Barber joined the Giants as a second-round draft choice in 1997. When he retired following his 10th season in 2006, his name was all over the franchise's record book. Barber owns the Giants marks for rushing attempts in a career (2,217) and in a season (357 in 2005) and rushing yards in a career (10,440), a season (1,860 in 2005) and a game (234 at Washington on Dec. 20, 2006 in his final regular season game). Barber has the top three and four of the top five single-season rushing totals in Giants history and the two highest game totals. His 38 100-yard games are twice as many as No. 2 Joe Morris and his nine 100-yard games in 2004 is another record. Barber has the longest run from scrimmage in Giants history (95 yards at Oakland on Dec. 31, 2005) and his 55 rushing touchdowns are another one of his records. Barber's 17,359 all-purpose yards give him another record. He owns the Giants' top five single-season total yardage figures. Another one of his records is 13 catches at Dallas on Jan. 2, 2000. Barber is also second in franchise history with 586 career receptions. He was selected to three Pro Bowls (2004-06).
LB Jessie Armstead
Armstead, a five-time Pro Bowler, was the 207th player chosen in the 1993 draft. Armstead's draft was the last that had an eighth round. He was a special teams dynamo and top -flight reserve his first three seasons before becoming the starting weakside linebacker in 1996. Armstead had a team-high 114 tackles, the first of five consecutive seasons with a more than 100. The next year, he had a career-best 134 stops, was selected to his first Pro Bowl and was a catalyst as the Giants won the NFC East title. In 2000 he had one of his best seasons and the Giants routed Minnesota, 41-0, in the NFC Championship Game.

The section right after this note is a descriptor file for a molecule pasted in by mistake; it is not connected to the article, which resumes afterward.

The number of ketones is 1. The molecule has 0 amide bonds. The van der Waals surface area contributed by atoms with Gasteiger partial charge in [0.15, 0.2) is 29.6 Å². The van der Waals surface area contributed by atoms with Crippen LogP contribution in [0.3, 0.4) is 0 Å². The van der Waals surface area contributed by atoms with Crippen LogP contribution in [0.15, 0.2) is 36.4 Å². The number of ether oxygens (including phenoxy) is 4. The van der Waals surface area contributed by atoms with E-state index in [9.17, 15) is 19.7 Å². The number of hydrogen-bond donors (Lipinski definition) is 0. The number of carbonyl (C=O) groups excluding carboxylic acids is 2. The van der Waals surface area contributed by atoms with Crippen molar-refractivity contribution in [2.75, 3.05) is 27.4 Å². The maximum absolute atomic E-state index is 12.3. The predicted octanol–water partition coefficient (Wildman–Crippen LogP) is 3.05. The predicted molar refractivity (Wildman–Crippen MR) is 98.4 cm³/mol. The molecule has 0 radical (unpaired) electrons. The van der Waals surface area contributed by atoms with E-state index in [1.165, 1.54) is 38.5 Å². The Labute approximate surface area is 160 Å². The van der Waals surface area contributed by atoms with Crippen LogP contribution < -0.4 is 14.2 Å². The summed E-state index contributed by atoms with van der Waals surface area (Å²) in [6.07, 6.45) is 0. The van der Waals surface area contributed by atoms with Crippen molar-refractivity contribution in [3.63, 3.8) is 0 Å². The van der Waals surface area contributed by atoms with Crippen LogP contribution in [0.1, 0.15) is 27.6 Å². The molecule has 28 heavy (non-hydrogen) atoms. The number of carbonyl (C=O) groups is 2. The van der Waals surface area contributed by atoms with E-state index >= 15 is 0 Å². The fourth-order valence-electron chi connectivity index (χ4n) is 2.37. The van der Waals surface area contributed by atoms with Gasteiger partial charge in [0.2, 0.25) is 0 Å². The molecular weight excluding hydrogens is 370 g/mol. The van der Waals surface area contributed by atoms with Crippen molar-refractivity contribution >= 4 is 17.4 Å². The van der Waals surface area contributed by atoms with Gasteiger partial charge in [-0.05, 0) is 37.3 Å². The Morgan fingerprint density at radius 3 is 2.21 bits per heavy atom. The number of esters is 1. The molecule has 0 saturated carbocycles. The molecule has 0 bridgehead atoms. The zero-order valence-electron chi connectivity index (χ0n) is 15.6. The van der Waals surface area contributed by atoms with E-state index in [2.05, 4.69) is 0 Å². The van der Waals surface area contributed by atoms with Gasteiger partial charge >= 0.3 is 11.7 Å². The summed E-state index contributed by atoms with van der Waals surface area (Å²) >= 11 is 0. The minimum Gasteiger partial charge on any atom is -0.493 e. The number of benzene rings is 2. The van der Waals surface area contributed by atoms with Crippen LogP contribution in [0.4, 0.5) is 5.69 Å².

P Jeff Feagles
Feagles played an incredible 22 seasons in the NFL, the last seven of which he spent with the Giants. He holds several NFL records, including most consecutive games played (352), most career punts (1,713), most career punt yards (71,211) and most punts inside the 20-yard line (554). Feagles never missed a game in his career and was consistent throughout all 22 seasons. He was named to the Pro Football Writers Association All-Rookie Team in 1988, he made two Pro Bowls (1995, 2008) and was a member of the Giants' Super Bowl XLII Championship team.
P Sean Landeta
Landeta played 21 seasons in the NFL, with the first eight and a half coming with the Giants. In those 111 games, Landeta ranked second in punts (526) and third in punt yards (22,806) in franchise history. He was a part of the Giants' Super Bowl XXI and XXV Championship teams, and was also named First-Team All-Pro three times and to the Pro Bowl twice while with the Giants. The Pro Football Hall of Fame voted Landeta onto the NFL 1980s and 1990s All-Decade Teams.
T Lomas Brown
Brown spent two seasons with the Giants from 2000-2001 before going on to play his final season with the Tampa Bay Buccaneers in 2002. Throughout his 18-year career, Brown made it to the Pro Bowl seven times, was named All-Pro five times (once as First-Team, four times as Second-Team) and was a member of the Buccaneers' Super Bowl XXXVII-winning team in his final season.
View rare photos from the historic rivalry between the New York Giants and Dallas Cowboys.